Every year, anywhere from 21,000 to 143,000 people die from cholera, which impacts more than 2 million lives around the world. Cholera is endemic in nearly 70 countries, most common in Africa, Southeast Asia, and South America. It’s a bacteria that exists in water, and can lead to severe illness or even death if consumed and left untreated.
Most people affected by cholera don’t have access to safely managed water supplies or sanitation facilities, making it difficult for them to test their water and identify cholera.
“We're really lucky because in most of the United States, we don't have to worry about this bacteria in our water. We get clean water every single day, but in 47 countries around the world, that's not the case. People in places like Haiti and the Dominican Republic, have to worry everyday about the water they're drinking.”Katherine Clayton, Co-Founder and CEO, OmniVis
OmniVis is developing a handheld device that works with smartphones to detect cholera in water samples. With the help Internet of Everything (IoT) technology, it can analyze and identify the bacteria within 30 minutes of collection.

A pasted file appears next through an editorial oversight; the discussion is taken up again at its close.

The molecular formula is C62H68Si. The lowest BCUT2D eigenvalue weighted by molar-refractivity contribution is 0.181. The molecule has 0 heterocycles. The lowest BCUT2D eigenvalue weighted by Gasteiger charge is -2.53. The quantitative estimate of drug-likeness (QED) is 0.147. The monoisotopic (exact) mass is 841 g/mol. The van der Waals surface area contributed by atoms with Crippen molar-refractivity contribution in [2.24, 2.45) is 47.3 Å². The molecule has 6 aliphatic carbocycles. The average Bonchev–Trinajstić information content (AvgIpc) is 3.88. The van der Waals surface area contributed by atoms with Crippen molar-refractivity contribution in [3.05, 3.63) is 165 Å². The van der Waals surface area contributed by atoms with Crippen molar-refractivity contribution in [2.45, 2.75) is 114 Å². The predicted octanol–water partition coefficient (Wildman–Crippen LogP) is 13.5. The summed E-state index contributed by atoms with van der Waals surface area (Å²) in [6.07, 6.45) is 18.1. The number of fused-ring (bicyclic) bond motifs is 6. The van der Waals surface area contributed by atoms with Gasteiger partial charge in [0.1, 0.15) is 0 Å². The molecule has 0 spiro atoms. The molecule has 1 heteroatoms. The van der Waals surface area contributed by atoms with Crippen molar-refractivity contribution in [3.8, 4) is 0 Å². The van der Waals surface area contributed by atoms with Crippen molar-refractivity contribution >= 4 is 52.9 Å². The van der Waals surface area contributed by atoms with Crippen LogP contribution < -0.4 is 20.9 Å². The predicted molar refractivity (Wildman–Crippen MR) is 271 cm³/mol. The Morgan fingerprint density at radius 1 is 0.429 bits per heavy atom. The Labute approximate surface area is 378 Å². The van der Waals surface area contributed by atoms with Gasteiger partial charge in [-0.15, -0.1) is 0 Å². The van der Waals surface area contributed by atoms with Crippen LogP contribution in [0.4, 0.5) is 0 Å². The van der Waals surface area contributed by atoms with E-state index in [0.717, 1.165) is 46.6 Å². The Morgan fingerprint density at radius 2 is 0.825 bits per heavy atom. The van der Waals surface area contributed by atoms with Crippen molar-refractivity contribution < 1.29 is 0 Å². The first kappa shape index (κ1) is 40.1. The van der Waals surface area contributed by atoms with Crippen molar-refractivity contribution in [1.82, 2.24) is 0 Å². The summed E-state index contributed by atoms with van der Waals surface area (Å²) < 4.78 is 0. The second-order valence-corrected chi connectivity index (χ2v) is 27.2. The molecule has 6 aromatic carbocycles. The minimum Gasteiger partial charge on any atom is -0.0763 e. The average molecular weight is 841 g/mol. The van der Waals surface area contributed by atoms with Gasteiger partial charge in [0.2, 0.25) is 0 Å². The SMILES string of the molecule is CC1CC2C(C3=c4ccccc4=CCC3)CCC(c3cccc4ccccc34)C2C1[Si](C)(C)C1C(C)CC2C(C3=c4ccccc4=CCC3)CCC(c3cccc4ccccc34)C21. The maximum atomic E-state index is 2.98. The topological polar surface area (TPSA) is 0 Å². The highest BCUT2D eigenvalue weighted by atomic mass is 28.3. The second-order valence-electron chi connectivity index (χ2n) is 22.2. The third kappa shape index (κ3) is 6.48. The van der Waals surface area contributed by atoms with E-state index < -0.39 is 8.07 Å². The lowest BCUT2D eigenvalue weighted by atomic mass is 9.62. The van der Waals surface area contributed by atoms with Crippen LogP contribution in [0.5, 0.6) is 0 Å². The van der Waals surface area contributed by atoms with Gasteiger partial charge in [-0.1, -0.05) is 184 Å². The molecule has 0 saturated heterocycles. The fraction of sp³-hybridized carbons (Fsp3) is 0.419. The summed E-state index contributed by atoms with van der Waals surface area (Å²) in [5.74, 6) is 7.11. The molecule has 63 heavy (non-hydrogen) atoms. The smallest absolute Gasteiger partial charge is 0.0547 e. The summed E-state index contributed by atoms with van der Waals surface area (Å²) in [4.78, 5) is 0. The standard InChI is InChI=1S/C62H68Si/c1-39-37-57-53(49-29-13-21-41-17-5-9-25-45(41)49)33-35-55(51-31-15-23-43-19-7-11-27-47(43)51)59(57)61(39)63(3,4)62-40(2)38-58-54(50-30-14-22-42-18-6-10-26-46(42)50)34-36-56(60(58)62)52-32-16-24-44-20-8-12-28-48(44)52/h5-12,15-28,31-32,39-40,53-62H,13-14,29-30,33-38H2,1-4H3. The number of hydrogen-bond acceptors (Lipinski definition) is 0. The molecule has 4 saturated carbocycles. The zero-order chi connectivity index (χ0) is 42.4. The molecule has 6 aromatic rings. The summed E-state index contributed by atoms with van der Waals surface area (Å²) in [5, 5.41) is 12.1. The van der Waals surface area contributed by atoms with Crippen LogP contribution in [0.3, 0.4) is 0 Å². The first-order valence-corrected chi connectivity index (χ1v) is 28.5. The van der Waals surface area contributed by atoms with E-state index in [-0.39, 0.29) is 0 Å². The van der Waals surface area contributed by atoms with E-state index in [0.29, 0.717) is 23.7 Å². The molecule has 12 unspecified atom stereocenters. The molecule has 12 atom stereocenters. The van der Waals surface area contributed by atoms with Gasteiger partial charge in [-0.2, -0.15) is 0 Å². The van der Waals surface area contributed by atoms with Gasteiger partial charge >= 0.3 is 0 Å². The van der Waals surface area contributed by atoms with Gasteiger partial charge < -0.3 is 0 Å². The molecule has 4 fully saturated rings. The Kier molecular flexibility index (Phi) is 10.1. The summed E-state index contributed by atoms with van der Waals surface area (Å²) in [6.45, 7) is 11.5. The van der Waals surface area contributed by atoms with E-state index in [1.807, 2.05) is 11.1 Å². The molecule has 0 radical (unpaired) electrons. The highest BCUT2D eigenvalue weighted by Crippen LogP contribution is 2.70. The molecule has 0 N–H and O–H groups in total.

Once OmniVis hits the market, it's cholera prevention kit will include the following items:
That’s a tremendous breakthrough, as testing can take more than five days in affected communities. The reduction in identification timing can be the difference between life and death.
OmniVis was a second runner-up in the 2017 Cisco Global Problem Solver Challenge, which recognizes entrepreneurs who are using technology to address a social or environmental problem.
See how Cisco is supporting other young social entrepreneurs like Katherine through the annual Cisco Global Problem Solver Challenge.